NCB report on children missing education

Debbie Barnes, Chair of the Association’s Educational Achievement Policy Committee, said:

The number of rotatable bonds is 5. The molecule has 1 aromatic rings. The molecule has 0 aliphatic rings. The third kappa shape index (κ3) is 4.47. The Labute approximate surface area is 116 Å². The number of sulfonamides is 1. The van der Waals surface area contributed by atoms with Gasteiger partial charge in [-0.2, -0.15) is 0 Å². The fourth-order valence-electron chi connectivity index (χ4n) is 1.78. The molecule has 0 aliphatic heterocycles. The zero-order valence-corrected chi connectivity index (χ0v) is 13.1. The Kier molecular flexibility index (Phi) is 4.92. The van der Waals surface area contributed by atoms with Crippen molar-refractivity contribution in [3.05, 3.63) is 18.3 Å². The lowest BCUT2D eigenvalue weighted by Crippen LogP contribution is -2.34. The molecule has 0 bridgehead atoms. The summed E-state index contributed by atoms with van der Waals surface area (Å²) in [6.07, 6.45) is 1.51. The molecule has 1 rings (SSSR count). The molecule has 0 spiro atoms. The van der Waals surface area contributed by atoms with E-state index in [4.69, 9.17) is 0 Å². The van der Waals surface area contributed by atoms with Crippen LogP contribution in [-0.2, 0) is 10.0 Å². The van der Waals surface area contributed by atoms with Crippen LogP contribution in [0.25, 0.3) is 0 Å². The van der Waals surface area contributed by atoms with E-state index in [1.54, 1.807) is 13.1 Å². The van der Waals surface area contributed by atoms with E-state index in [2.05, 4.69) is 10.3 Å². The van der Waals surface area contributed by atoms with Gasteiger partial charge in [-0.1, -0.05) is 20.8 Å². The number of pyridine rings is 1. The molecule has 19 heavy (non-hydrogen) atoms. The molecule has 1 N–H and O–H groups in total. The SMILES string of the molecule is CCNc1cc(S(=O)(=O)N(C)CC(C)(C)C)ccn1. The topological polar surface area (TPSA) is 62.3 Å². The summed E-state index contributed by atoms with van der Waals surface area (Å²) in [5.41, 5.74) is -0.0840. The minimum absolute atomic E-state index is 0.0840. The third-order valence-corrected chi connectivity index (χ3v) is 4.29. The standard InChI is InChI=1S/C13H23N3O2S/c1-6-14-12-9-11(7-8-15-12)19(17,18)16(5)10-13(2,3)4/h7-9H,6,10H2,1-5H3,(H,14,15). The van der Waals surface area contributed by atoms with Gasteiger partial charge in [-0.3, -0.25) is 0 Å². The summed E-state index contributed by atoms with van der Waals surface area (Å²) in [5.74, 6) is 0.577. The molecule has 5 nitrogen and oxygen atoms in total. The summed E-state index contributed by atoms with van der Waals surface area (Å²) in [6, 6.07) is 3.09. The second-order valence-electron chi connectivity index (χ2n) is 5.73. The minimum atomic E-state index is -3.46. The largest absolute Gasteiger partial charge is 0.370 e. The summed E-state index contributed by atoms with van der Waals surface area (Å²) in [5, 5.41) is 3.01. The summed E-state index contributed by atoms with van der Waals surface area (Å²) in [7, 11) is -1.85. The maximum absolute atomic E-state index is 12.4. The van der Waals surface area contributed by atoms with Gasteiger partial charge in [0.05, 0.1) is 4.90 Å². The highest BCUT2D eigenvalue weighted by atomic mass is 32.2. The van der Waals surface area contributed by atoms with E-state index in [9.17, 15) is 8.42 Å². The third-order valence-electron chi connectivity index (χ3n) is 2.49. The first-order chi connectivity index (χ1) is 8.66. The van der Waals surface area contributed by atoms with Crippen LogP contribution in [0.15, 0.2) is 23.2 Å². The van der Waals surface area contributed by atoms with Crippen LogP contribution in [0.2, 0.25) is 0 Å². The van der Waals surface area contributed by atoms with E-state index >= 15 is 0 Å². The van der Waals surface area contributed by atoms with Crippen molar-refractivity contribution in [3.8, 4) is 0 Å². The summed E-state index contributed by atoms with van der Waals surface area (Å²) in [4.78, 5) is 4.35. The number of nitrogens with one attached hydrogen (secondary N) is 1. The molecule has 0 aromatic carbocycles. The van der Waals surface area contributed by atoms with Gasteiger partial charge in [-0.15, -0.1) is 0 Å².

“We welcome the focus of this report. Every child deserves a good standard of education, to be safe and to be adequately prepared for further education, training or employment, but sadly, and as this report highlights, this is not the reality for many who are missing from education. The report rightly recognises that children go missing from education for many different reasons, but this can be the first sign of vulnerability to all forms of abuse and neglect, including sexual exploitation or radicalisation. Current legislation does not enable local authorities to safeguard vulnerable learners or to ensure that they receive a suitable education, for example, we do not always know when children have fallen off the radar as there is no requirement on some schools, including ‘illegal’ schools, or on parents/carers of children being electively home educated to provide any information or evidence of the quality of their pupils’ educational experiences or of their health and wellbeing. This is an area of pressing concern for all directors of children’s services as it reduces our ability to ensure that learners are safe and receiving a well-rounded curriculum that enables them to thrive. We welcome the recommendations in this report aimed at improving information sharing between local authorities and schools and extending the definition of children missing education, alongside the remit of statutory guidance, to bridge any gaps that currently exist. We would support a duty on schools, including academies, free schools and independent schools, to inform local authorities of all children on a part-time timetable and those in alternative provision and would argue that this should be further extended to include all children not in mainstream education. This will help to ensure that no child missing from education goes without the timely and appropriate support that they both need and deserve and that they and their educational outcomes are safeguarded. Without this some children and young people will continue to be hidden from view and their welfare placed at risk.”


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